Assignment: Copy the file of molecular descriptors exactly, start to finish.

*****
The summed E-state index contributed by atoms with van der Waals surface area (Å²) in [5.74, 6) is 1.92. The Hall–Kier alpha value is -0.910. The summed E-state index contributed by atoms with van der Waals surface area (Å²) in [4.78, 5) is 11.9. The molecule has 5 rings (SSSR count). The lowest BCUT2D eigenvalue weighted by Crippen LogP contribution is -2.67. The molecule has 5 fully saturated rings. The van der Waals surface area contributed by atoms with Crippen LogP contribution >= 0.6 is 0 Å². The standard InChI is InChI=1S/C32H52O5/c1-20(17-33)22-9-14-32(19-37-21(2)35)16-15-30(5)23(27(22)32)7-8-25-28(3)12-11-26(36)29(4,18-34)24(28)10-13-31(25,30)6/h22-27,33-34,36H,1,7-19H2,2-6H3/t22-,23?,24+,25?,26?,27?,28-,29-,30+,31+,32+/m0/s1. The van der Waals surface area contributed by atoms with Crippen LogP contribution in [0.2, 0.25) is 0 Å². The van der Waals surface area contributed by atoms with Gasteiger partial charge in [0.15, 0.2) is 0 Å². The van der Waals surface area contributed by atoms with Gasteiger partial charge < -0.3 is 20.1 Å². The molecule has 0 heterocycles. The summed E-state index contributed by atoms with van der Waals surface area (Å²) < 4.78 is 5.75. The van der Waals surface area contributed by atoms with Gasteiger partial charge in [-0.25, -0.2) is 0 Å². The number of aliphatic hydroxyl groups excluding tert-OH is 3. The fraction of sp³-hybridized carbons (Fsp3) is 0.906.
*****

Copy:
The summed E-state index contributed by atoms with van der Waals surface area (Å²) in [5.74, 6) is 1.92. The Hall–Kier alpha value is -0.910. The summed E-state index contributed by atoms with van der Waals surface area (Å²) in [4.78, 5) is 11.9. The molecule has 5 rings (SSSR count). The lowest BCUT2D eigenvalue weighted by Crippen LogP contribution is -2.67. The molecule has 5 fully saturated rings. The van der Waals surface area contributed by atoms with Crippen LogP contribution >= 0.6 is 0 Å². The standard InChI is InChI=1S/C32H52O5/c1-20(17-33)22-9-14-32(19-37-21(2)35)16-15-30(5)23(27(22)32)7-8-25-28(3)12-11-26(36)29(4,18-34)24(28)10-13-31(25,30)6/h22-27,33-34,36H,1,7-19H2,2-6H3/t22-,23?,24+,25?,26?,27?,28-,29-,30+,31+,32+/m0/s1. The van der Waals surface area contributed by atoms with Crippen LogP contribution in [0.2, 0.25) is 0 Å². The van der Waals surface area contributed by atoms with Gasteiger partial charge in [0.15, 0.2) is 0 Å². The van der Waals surface area contributed by atoms with Gasteiger partial charge < -0.3 is 20.1 Å². The molecule has 0 heterocycles. The summed E-state index contributed by atoms with van der Waals surface area (Å²) < 4.78 is 5.75. The van der Waals surface area contributed by atoms with Gasteiger partial charge in [-0.25, -0.2) is 0 Å². The number of aliphatic hydroxyl groups excluding tert-OH is 3. The fraction of sp³-hybridized carbons (Fsp3) is 0.906.